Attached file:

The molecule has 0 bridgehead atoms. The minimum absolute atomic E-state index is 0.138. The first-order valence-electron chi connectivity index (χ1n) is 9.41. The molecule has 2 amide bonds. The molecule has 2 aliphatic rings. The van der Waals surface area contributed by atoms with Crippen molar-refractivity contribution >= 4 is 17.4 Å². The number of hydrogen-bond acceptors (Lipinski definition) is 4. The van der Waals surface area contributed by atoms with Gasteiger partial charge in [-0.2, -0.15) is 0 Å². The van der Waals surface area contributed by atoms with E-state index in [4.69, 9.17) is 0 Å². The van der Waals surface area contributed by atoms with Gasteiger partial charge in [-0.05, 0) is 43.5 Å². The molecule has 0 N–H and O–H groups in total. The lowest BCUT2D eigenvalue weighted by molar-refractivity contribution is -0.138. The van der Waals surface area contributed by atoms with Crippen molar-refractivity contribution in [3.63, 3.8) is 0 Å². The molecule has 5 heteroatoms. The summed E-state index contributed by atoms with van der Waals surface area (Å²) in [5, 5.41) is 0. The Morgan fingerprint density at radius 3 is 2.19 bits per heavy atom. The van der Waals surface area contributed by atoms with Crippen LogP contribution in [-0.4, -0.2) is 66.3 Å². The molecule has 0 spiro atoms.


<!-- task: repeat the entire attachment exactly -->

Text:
The molecule has 0 bridgehead atoms. The minimum absolute atomic E-state index is 0.138. The first-order valence-electron chi connectivity index (χ1n) is 9.41. The molecule has 2 amide bonds. The molecule has 2 aliphatic rings. The van der Waals surface area contributed by atoms with Crippen molar-refractivity contribution >= 4 is 17.4 Å². The number of hydrogen-bond acceptors (Lipinski definition) is 4. The van der Waals surface area contributed by atoms with Gasteiger partial charge in [-0.2, -0.15) is 0 Å². The van der Waals surface area contributed by atoms with E-state index in [4.69, 9.17) is 0 Å². The van der Waals surface area contributed by atoms with Gasteiger partial charge in [-0.05, 0) is 43.5 Å². The molecule has 0 N–H and O–H groups in total. The lowest BCUT2D eigenvalue weighted by molar-refractivity contribution is -0.138. The van der Waals surface area contributed by atoms with Crippen molar-refractivity contribution in [3.63, 3.8) is 0 Å². The molecule has 5 heteroatoms. The summed E-state index contributed by atoms with van der Waals surface area (Å²) in [5, 5.41) is 0. The Morgan fingerprint density at radius 3 is 2.19 bits per heavy atom. The van der Waals surface area contributed by atoms with Crippen LogP contribution in [-0.4, -0.2) is 66.3 Å². The molecule has 0 spiro atoms.